Entombed A.D. – Dead Dawn (Album Review)


Hardly any other band than Sweden’s Entombed A.D. is the perfect embodiment for the term Death ‘n’ Roll. Rising from the ashes of Nihilist and the 1988 formed Entombed, the founding member Lars Göran Petrov and company still carry the torch of a dirty Rock-n-Roll attitude with a ribald Death Metal sonic assault unflinchingly. After releasing all-time classics such as 1990’s Left Hand Path, 1991’s Clandestine, and 1993’s Wolverine Blues while embodying the Sweden Rock-scene as Entombed, the Sweden four-piece returned in 2014 under the simple, but consequent flag of Entombed A.D.

A debut as the new band, but a comeback in the eyes of fans, original Entombed Vocalist Lars-Göran Petrov teamed up with Drummer Olle Dahlstedt (Entombed member since 2006), Guitarist Nico Elgstrand (Entombed member since 2004), and Bassist Victor Brandt (Entombed member since 2010) to put out Back to the Front. A well-received piece of work, Entombed A.D. continue to show life with their latest album Dead Dawn. Released on February 26th via Century Media, the latest album is rounded out by eye-catching cover artwork by Watain frontman Erik Danielsson and, sound-wise, restaged by the dirty production of Tom Van Heesch and Jacob Hellner of Big Island Sound, Stockholm, and tracks produced by Elgstrand himself.

Beginning with penetrating power is “Midas In Reverse” as fans await to become fully occupied by this Death ‘n’ Roll train. Dirty riffing and the roar of Petrov are enough to show fans how it is done. Following the album title track; melodic, headbang-worthy “Dead Dawn,” is “Down To Mars To Ride,” which will push every Death Metal disciple to the wall as the compelling and willful guitar sound combined with the tough-minded rhythm section take care of the typical Stockholm sound. A little bit more clumsy and heavy-handed, doom comes in “As The World Fell” with a light Slayer, Into the Abyss-mood. A nice change of pace, “Total Death” then hauls in like a wrecking ball once more, followed by sludgy sounds of “The Winner Has Lost.”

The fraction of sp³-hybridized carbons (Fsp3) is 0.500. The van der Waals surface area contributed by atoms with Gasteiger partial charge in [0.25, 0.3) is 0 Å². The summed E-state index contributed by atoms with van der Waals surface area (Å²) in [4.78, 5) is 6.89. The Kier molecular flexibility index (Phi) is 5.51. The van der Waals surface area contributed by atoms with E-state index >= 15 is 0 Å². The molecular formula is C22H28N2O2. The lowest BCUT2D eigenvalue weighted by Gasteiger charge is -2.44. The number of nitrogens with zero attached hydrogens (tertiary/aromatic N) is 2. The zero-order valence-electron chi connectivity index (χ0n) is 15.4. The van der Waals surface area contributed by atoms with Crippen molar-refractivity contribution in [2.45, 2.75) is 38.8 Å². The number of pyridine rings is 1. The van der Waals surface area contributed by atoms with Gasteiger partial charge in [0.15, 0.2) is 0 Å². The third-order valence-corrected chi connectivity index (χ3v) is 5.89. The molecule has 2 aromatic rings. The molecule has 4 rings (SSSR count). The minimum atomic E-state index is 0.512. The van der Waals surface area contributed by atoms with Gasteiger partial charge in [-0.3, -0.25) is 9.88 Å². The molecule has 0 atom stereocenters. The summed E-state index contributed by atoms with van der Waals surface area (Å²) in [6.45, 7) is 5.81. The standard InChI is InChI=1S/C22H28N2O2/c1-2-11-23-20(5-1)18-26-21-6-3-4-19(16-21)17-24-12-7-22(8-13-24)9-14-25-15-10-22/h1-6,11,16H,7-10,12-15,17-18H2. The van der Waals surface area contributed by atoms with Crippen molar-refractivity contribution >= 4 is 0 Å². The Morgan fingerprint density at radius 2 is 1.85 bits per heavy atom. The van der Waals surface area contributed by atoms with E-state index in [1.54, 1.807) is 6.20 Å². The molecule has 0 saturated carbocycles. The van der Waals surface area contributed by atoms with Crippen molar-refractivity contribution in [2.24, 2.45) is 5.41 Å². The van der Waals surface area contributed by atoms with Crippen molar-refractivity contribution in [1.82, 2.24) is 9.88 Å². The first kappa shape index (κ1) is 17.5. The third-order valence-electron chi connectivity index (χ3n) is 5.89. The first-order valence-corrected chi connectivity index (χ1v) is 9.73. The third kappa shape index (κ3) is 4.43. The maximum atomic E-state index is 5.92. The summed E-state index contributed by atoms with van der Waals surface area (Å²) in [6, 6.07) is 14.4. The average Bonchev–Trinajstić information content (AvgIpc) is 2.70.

Moving along, highlighting the wall of sound that is Dead Dawn, comes “Silent Assassin,” which may remind some listeners of Entombed’s Clandestine days. This is before Entombed A.D. restrict the tempo once more with “Hubris Fall“ to darkened realms with deep atmospheric tones as well as background piano. Then, “Black Survival” erupts and pushes the throttle again like a brainsick wrong-way-driver. Then, without warning, the ten track album concludes with “Not What It Seems.“ A whirlwind of guitar riffs and Petrov’s deepened growls, it is a fitting way to end the record.

With Dead Dawn, the Sweden quartet again registers requirements on the top position of the Death ‘n’ Roll scene with a diverting piece of dirty Rock-n-Roll that will be presented in a massive live-campaign all over the world in 2016. There is melodic, brutal, and doomish, as well as Rock-n-Roll, moments scattered throughout the record. With that said, Entombed A.D. deliver a second sonic bomb that picked up right where Back to the Front left off while being both pleasing to long-time Entombed fans as well as newcomers to the party. CrypticRock gives Dead Dawn 4 out of 5 stars.


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